Wednesday, January 11, 2012

arctic front 1/12-1/13

After being spoiled the past few years, there has yet to be very many big snowstorms for Virginia this winter.  Instead, much of the northern half of the state has been blasted with smaller, surprise storms.  These have often caught people by surprise, due to the fact that lake effect, shortwaves out of the midwest, and arctic front snows are all very difficult to predict.  The problem with forecasting for much of the state is the Appalachian mountains.  These events often dry up precipitation on the western facing ridges in West Virginia.  For these 3 different types of events that I mentioned, it takes pretty strong dynamics to get snow anywhere east of the mountains.  So far this year, there have been a couple events that have done just that, dumping anywhere from a dusting to an inch across the northern half of the state.  We will very likely see out third such event as we head into tomorrow night.
The current storm affecting the east coast has been warm.  Too warm for snow all the way up the eastern seaboard,even as far north as areas such as New York.  An artic front is being dragged behind the system, showed by the dotted line in the map above.  This is what will bring the significant change in weather as we head into tomorrow night.  Notice how much colder the air is behind it.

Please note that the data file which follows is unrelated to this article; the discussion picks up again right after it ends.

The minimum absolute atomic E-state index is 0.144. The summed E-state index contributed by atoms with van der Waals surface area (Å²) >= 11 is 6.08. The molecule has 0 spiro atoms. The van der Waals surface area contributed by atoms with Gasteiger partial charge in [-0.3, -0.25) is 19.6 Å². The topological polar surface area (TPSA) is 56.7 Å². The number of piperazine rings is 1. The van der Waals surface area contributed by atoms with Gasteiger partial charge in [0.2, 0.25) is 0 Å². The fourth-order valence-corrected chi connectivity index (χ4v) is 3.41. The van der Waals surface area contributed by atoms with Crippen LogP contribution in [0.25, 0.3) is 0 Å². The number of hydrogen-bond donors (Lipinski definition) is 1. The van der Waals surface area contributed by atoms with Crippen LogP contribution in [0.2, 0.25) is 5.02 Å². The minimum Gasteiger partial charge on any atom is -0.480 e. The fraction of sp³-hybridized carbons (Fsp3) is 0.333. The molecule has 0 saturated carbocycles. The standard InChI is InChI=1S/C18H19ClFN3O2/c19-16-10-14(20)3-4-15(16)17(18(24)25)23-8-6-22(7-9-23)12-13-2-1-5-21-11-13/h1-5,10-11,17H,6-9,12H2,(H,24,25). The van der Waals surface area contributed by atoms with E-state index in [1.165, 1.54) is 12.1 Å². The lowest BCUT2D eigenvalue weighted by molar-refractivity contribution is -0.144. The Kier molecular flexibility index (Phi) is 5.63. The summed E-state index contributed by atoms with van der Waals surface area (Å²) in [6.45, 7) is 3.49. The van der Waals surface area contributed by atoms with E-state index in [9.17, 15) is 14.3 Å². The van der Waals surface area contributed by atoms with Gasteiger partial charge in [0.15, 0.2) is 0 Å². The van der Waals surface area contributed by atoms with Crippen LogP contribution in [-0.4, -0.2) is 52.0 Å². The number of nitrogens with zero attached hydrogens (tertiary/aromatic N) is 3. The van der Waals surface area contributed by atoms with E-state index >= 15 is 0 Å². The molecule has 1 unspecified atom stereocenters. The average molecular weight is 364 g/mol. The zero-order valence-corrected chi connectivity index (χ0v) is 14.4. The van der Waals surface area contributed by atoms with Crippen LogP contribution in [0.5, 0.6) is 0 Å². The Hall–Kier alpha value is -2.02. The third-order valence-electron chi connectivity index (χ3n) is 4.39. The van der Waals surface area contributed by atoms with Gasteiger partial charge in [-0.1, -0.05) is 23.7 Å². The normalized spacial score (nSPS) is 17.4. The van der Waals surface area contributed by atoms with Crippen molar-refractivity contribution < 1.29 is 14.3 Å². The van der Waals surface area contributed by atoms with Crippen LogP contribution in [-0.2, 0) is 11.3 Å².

As the arctic front nears the area, expect for snow to really get cranking across much of the midwest.  Above is the 18z nam simulated area for late tomorrow night.  The nam has been consistently showing this rather impressive looking band the past several runs, since yesterday in fact.  So where is the trouble in making this forecast?  Of course, the Appalachian mountains.  How well will this line hold together?  That is the question.  A few of the other short range models I like to look at, the NMM and the ARW, are showing the same scenario.  I'm not going to post them on here because I think they overdo just how much of the line will make it over the mountains.  Regardless, this will bring in the coldest air of the season thus far, and last through the weekend.  Below I'm posting my thoughts on just how much snow I believe will occur.  Keep in mind that this system is coming overnight, so the sun will not be a factor.  This is also a high risk forecast.  Many things can go wrong.  I'll be tracking the intensity of the line and just how much it holds together over the mountains, for that will make all the difference in the world.  One last problem could be the temperatures, especially the farther you go south.  The arctic air will be trying to catch up with the precipitation.  How fast the arctic air moves in and how slow the precipitation moves out will be big

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